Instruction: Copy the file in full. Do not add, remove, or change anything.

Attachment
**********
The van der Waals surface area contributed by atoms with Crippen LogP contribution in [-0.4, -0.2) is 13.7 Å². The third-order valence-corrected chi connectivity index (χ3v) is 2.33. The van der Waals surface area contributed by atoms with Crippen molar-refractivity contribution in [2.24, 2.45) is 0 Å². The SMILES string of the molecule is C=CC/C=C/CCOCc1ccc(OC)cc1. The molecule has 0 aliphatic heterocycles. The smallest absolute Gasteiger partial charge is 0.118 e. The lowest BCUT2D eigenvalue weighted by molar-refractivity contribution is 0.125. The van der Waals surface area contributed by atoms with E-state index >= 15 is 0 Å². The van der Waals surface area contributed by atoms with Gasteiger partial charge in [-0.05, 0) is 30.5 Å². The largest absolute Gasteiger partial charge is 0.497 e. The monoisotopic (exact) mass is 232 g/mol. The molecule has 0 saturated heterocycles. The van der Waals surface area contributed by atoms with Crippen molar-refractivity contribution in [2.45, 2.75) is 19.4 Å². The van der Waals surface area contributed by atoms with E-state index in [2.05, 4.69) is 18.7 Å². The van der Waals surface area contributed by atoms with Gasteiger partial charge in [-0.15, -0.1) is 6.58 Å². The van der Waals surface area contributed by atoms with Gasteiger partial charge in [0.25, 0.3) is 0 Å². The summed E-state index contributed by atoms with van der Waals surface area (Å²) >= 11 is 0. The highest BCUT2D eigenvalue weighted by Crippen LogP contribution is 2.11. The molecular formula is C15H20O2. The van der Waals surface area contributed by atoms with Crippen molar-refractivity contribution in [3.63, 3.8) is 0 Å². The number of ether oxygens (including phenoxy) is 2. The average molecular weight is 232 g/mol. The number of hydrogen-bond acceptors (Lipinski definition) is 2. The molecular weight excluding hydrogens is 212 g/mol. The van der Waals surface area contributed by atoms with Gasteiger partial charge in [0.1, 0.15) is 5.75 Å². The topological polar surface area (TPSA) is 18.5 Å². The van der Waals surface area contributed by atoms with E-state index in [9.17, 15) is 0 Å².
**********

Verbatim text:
The van der Waals surface area contributed by atoms with Crippen LogP contribution in [-0.4, -0.2) is 13.7 Å². The third-order valence-corrected chi connectivity index (χ3v) is 2.33. The van der Waals surface area contributed by atoms with Crippen molar-refractivity contribution in [2.24, 2.45) is 0 Å². The SMILES string of the molecule is C=CC/C=C/CCOCc1ccc(OC)cc1. The molecule has 0 aliphatic heterocycles. The smallest absolute Gasteiger partial charge is 0.118 e. The lowest BCUT2D eigenvalue weighted by molar-refractivity contribution is 0.125. The van der Waals surface area contributed by atoms with E-state index >= 15 is 0 Å². The van der Waals surface area contributed by atoms with Gasteiger partial charge in [-0.05, 0) is 30.5 Å². The largest absolute Gasteiger partial charge is 0.497 e. The monoisotopic (exact) mass is 232 g/mol. The molecule has 0 saturated heterocycles. The van der Waals surface area contributed by atoms with Crippen molar-refractivity contribution in [2.45, 2.75) is 19.4 Å². The van der Waals surface area contributed by atoms with E-state index in [2.05, 4.69) is 18.7 Å². The van der Waals surface area contributed by atoms with Gasteiger partial charge in [-0.15, -0.1) is 6.58 Å². The van der Waals surface area contributed by atoms with Gasteiger partial charge in [0.25, 0.3) is 0 Å². The summed E-state index contributed by atoms with van der Waals surface area (Å²) >= 11 is 0. The highest BCUT2D eigenvalue weighted by Crippen LogP contribution is 2.11. The molecular formula is C15H20O2. The van der Waals surface area contributed by atoms with Crippen molar-refractivity contribution in [3.63, 3.8) is 0 Å². The number of ether oxygens (including phenoxy) is 2. The average molecular weight is 232 g/mol. The number of hydrogen-bond acceptors (Lipinski definition) is 2. The molecular weight excluding hydrogens is 212 g/mol. The van der Waals surface area contributed by atoms with Gasteiger partial charge in [0.1, 0.15) is 5.75 Å². The topological polar surface area (TPSA) is 18.5 Å². The van der Waals surface area contributed by atoms with E-state index in [9.17, 15) is 0 Å².